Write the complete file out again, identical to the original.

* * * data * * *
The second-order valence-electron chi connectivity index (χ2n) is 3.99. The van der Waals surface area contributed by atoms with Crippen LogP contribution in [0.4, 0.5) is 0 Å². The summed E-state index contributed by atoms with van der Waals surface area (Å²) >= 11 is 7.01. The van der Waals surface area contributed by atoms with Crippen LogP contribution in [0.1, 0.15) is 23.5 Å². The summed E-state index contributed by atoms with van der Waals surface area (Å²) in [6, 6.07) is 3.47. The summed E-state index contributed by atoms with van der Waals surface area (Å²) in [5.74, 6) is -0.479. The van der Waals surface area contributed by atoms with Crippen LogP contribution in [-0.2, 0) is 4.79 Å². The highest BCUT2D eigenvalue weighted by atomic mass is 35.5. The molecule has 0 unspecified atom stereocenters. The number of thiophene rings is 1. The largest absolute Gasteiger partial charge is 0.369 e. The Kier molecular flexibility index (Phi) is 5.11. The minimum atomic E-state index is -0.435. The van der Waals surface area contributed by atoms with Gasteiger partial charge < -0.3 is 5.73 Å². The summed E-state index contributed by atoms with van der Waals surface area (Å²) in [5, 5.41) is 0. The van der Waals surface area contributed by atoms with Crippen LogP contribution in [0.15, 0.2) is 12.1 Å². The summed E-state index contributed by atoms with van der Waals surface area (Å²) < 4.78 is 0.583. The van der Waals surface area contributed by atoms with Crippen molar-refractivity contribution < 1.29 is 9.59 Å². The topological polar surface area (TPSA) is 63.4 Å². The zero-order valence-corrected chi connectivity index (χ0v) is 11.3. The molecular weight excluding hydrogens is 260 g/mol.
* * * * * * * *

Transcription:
The second-order valence-electron chi connectivity index (χ2n) is 3.99. The van der Waals surface area contributed by atoms with Crippen LogP contribution in [0.4, 0.5) is 0 Å². The summed E-state index contributed by atoms with van der Waals surface area (Å²) >= 11 is 7.01. The van der Waals surface area contributed by atoms with Crippen LogP contribution in [0.1, 0.15) is 23.5 Å². The summed E-state index contributed by atoms with van der Waals surface area (Å²) in [6, 6.07) is 3.47. The summed E-state index contributed by atoms with van der Waals surface area (Å²) in [5.74, 6) is -0.479. The van der Waals surface area contributed by atoms with Crippen LogP contribution in [-0.2, 0) is 4.79 Å². The highest BCUT2D eigenvalue weighted by atomic mass is 35.5. The molecule has 0 unspecified atom stereocenters. The number of thiophene rings is 1. The largest absolute Gasteiger partial charge is 0.369 e. The Kier molecular flexibility index (Phi) is 5.11. The minimum atomic E-state index is -0.435. The van der Waals surface area contributed by atoms with Gasteiger partial charge < -0.3 is 5.73 Å². The summed E-state index contributed by atoms with van der Waals surface area (Å²) in [5, 5.41) is 0. The van der Waals surface area contributed by atoms with Crippen LogP contribution in [0.15, 0.2) is 12.1 Å². The summed E-state index contributed by atoms with van der Waals surface area (Å²) < 4.78 is 0.583. The van der Waals surface area contributed by atoms with Crippen molar-refractivity contribution < 1.29 is 9.59 Å². The topological polar surface area (TPSA) is 63.4 Å². The zero-order valence-corrected chi connectivity index (χ0v) is 11.3. The molecular weight excluding hydrogens is 260 g/mol.